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Mendy Smith

A Well Tempered Practice Diet - Relaxation

September 23, 2011 at 2:03 AM

It started seemingly minor at first, a little tension at the chin.  Then later a little tension in the right arm when bowing fast passages.  Then it moved to my left hand when learning vibrato.  Then it creeped up to the right side of my neck and made it down to my fingers.  Then one day, I had a shooting pain that traveled from my shoulder all the way down to my fingertips in my bow arm that caused me to loose feeling and drop the bow.

Since that day, I've been chasing tension all over my body while both working and playing, trying to get my muscles to relax.  Over time, it only got worse, no matter what I tried to the point where I'm at now, having to cut seriously back on my musical activities to seriously address the problem.

During lessons, my teacher pointed out that the tension is affecting other areas of my playing:  intonation, tone quality, vibrato... a whole host of techniques where being tense hinders the musical quality, not to mention the pain.  Rather than focus on my bow arm pain, she zeroed in to my left hand tension and had me simply slide up and down the fingerboard with the pressure that is needed to make a harmonic - virtually none.  Even then, my left hand was getting "stuck" from just first to third positions.  My homework assignment for the week...

While practicing at home tonight, I spent several minutes simply trying to glide up and down the fingerboard.  Without fail, the downwards slide was jerky and tense.  I noticed that from my 4th finger down to my elbow was as tight as my viola strings and became sore after a minute of this exercise.  Recalling a Simon Fisher exercise, I moved my thumb up to between the 3rd and 4th finger.  The slides were much smoother.  As I moved my thumb down I noticed that when it was near the 1st finger, the tension came back.

I also discovered that when my left hand was relaxed with the thumb closer to my 2nd - 3rd finger, my bow arm and neck relaxed as well and did not become sore after several minutes of practicing.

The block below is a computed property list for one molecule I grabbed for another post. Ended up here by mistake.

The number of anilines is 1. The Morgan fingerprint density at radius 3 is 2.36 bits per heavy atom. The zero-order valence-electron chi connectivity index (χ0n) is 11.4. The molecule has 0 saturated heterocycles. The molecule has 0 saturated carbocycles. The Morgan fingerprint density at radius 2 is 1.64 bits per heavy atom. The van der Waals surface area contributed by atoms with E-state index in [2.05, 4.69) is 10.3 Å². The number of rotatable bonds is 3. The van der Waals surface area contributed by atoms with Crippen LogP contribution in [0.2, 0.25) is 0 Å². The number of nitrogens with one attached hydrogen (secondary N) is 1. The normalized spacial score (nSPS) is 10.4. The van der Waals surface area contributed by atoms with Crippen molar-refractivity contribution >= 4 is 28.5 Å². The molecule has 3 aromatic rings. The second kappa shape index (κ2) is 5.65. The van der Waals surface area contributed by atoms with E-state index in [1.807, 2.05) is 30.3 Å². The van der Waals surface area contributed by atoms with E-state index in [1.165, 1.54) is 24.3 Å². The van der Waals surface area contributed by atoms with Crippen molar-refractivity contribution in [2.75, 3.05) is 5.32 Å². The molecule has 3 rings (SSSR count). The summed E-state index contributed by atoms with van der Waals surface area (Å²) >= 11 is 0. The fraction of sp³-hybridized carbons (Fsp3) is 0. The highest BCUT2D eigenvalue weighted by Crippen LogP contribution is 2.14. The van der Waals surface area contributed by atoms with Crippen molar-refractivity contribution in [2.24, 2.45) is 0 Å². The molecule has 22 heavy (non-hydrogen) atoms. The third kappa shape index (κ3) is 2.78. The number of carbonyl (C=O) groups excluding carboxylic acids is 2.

It is funny how tension in one area tends to make its way to other areas of the body.  Just when I was convinced it was a right hand issue, I'm beginning to realize that it is a whole body issue.   

From Pauline Lerner
Posted on September 23, 2011 at 2:19 AM

I recently fell and fractured a few bones.  Now I don't have full use of either arm or either hand.  My doctor gave me permission to do some range of motion exercises with my right arm.  (I can send you links to these exercises on Youtube.  Just ask me.)  I am making slow progress with these exercises.  I really should not play  my violin, but you know how that is...I play for only a few minutes, and when I'm almost to the pain point with my left hand, I stop.  I find it very helpful to focus on keeping my left wrist straight and avoiding using my fourth finger.  I hope that some of these things help you.  You have to listen to your body for signals.  I know that it's too late for the following advice, but I'll say it anyway.  Stop and make adjustments as soon as you feel tension or pain.  All problems are harder to solve when you let them progress.  The exercise you teacher gave you about playing harmonics sounds good.  I will try it, since I have very little ability to press my fingers down.  It may be worthwhile to see a physical therapist to help you relax your muscles.  I hope that some of this helps you.  Please take good care of yourself.

From Emily Liz
Posted on September 23, 2011 at 3:36 PM

I once had a teacher ask me to make a fist with my left hand, as if I was going to punch someone. I screwed up the exercise because I'm apparently one of the few people who puts the thumb on the right side of the index finger. Normally people put the thumb between the middle and ring finger, which gives them greater stability. This illustration was useful to me to remember where the thumb should be to give my other fingers the most relaxed strength.

Oh, one more thing to try...a tip that I got from a fellow member...are your hips lined up with the music stand? Or are they twisted? Lots of people unconsciously point their scroll at the music, which causes their hips to twist. I still catch myself doing that! The eyes should be on the music stand and the scroll should be pointing away from it. This has helped straighten my posture and made it much easier for the left arm to swing under, which in turn helps fourth finger stability. Crazy how turning your hips affects fourth finger stability, but there you go.

I've spent the, five years or so trying to work on tension. By no means am I actually finished. But I do have fibromyalgia and a connective tissue disorder and miraculously I haven't had a playing injury for a very, very long time, whereas before that time I was constantly battling various injuries. So you will see results eventually, I promise! You just have to keep working and thinking...and relaxing. ;)